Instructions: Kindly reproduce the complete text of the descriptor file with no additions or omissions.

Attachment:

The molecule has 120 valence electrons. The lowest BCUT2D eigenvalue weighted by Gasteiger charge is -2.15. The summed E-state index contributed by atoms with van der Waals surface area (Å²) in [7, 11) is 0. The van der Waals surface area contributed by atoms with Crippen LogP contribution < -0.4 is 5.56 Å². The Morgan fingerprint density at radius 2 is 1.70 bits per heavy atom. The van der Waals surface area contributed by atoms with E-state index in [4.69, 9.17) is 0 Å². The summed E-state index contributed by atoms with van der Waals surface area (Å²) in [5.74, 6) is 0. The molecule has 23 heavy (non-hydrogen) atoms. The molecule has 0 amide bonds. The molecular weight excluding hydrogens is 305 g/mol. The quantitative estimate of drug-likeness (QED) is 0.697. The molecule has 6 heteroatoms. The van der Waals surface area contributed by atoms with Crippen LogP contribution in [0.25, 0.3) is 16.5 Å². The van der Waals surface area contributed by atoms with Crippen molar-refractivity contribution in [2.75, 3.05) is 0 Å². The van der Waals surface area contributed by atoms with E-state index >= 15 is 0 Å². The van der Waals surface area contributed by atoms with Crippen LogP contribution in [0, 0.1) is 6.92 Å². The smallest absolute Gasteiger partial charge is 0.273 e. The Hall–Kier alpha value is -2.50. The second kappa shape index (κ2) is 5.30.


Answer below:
The molecule has 120 valence electrons. The lowest BCUT2D eigenvalue weighted by Gasteiger charge is -2.15. The summed E-state index contributed by atoms with van der Waals surface area (Å²) in [7, 11) is 0. The van der Waals surface area contributed by atoms with Crippen LogP contribution < -0.4 is 5.56 Å². The Morgan fingerprint density at radius 2 is 1.70 bits per heavy atom. The van der Waals surface area contributed by atoms with E-state index in [4.69, 9.17) is 0 Å². The summed E-state index contributed by atoms with van der Waals surface area (Å²) in [5.74, 6) is 0. The molecule has 23 heavy (non-hydrogen) atoms. The molecule has 0 amide bonds. The molecular weight excluding hydrogens is 305 g/mol. The quantitative estimate of drug-likeness (QED) is 0.697. The molecule has 6 heteroatoms. The van der Waals surface area contributed by atoms with Crippen LogP contribution in [0.25, 0.3) is 16.5 Å². The van der Waals surface area contributed by atoms with Crippen molar-refractivity contribution in [2.75, 3.05) is 0 Å². The van der Waals surface area contributed by atoms with E-state index >= 15 is 0 Å². The van der Waals surface area contributed by atoms with Crippen LogP contribution in [0, 0.1) is 6.92 Å². The smallest absolute Gasteiger partial charge is 0.273 e. The Hall–Kier alpha value is -2.50. The second kappa shape index (κ2) is 5.30.